Pheasant Run GC Turf Department Maintenance Blog

Its a Process

It’s a process is quite likely my favorite Tiger Woods quote. It seems as though it is his “go-to” catchphrase when his game is less than stellar. Golf course maintenance has its processes too. And the fact that turfgrass is a living organism, subject to the natural elements can make “the process” a long and arduous one.

A dominant number of golf courses in the Toronto area suffered severe damage from last winter’s ice storm. Many of the great golf courses in Canada have made decisions to rebuild, re-sod and essentially start over. The majority of these golf clubs are member owned facilities (private clubs) who access members and carry on with their process. Why rebuild? Poa annua had/has become the predominant grass on many (it’s actually most) golf courses in our area. By renovating, these golf courses are starting over with Creeping Bentgrass. Bentgrass, especially the newer cultivars, are able to handle the weather extremes (hot/humid, cold/icy) we deal with here in Ontario.

As much as it’s a luxury to be able to simply rebuild. Golf courses driven by public green fees like Pheasant Run cannot afford to “hit reset” and switch to Bentgrass. Or can they?

Poa is an amazing putting surface when all the stars align. When its good, it’s really good. But when its bad, it’s not pretty. There are tools now available to golf maintenance that can allow us to push Bentgrass. The conversion is slow, it may take 2 years, 5 years or 10 years nobody really knows. But Poa/Bent greens will always have some Poa in them, it’s just going to take managing them to have the Bent that gives you a chance to win that battle. How do you manage greens for Bent to win?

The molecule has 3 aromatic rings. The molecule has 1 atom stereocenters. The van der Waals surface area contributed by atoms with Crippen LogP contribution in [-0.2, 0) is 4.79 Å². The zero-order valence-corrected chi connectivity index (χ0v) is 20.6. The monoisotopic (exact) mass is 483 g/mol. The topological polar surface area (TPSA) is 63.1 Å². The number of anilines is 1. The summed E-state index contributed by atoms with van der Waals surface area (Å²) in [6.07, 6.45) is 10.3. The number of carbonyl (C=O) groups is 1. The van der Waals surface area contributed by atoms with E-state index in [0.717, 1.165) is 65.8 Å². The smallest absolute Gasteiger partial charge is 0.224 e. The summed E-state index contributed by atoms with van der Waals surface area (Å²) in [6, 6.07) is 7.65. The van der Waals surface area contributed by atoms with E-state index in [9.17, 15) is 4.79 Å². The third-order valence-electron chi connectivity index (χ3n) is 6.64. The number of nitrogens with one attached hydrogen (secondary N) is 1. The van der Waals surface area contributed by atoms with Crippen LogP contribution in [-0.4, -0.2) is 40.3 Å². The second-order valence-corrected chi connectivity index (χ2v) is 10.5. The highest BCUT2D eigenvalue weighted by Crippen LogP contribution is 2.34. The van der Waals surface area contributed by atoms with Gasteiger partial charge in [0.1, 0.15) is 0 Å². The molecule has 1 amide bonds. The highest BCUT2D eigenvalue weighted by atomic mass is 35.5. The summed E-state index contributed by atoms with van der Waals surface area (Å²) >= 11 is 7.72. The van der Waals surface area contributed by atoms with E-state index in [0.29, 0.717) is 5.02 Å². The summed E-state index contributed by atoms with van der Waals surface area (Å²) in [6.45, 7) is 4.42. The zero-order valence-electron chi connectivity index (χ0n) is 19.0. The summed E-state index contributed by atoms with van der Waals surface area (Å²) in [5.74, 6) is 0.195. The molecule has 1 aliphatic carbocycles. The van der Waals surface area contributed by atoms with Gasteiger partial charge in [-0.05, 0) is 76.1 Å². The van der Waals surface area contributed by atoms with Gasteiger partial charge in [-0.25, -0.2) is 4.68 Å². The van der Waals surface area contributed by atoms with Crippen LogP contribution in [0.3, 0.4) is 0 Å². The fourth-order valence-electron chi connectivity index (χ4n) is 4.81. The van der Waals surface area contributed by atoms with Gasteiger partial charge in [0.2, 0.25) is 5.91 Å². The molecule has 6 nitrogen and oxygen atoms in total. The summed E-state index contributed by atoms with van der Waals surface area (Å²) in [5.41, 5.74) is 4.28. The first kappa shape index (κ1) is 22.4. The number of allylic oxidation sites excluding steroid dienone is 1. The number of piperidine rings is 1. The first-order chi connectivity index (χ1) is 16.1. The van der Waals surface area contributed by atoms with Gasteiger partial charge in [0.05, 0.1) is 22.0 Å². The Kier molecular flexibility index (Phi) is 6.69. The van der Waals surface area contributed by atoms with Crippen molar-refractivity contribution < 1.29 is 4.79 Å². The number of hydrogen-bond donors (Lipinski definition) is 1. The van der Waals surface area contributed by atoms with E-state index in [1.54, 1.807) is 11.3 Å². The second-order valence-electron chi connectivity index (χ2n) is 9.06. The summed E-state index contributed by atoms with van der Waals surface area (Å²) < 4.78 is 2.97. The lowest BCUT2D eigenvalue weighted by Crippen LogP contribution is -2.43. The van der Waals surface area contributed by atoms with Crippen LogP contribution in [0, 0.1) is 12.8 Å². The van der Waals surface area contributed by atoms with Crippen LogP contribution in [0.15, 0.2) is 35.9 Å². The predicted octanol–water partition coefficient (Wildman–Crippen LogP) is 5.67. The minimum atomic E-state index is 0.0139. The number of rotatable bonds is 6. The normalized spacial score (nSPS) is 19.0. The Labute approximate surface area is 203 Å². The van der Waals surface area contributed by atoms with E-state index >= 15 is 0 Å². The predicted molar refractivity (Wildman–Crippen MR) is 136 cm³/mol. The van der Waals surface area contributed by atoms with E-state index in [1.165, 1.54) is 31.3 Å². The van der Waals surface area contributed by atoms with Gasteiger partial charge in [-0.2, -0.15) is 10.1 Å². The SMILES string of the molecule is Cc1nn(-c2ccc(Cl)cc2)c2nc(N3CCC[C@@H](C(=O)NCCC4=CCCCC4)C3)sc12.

There are a number of things we’ve done with some success, and there are also some things that have occurred that I can’t explain. Doubling our Bentgrass population on putting surfaces that were 75-80% Poa in the spring seems like a small leap for now. But it is certainly something positive we can build on going forward. A few changes we have made the last 2 seasons include;

Sand top-dressing, and lots of it. We are up to 14 sand applications in 2014.


We made the switch from grooved rollers to smooth roller. This allows the grass the “lay over and spread out”.


The photo below shows the Bentgrass “laying over”. By rubbing my hand against “the grain” (I can’t believe I just used that word) you can see how the Bentgrass spreads;


We began using TDR300 Moisture Meters last season. The TDR’s measure moisture levels at a 3 inch depth. We will typically take 8-10 readings per green and add water where it’s needed via a hose watering. Poa thrives in wet environments, and to promote Bentgrass we need to water less. Below are the readings from a couple different greens;


One of the biggest adjustments we’ve had to make is just not spraying. Yes we still apply chemicals for long-term survival of our high maintenance turf areas. But in some cases allowing turf (namely Poa) to simply suffer (read die) and allow the Bent to creep into those damaged areas. Or below, plugging in new T1 Bentgrass from our greens nursery to replace diseased/damaged turf;


Here is what a plugged T1 Bentgrass area looks like. The new damage will also be plugged out at a future date;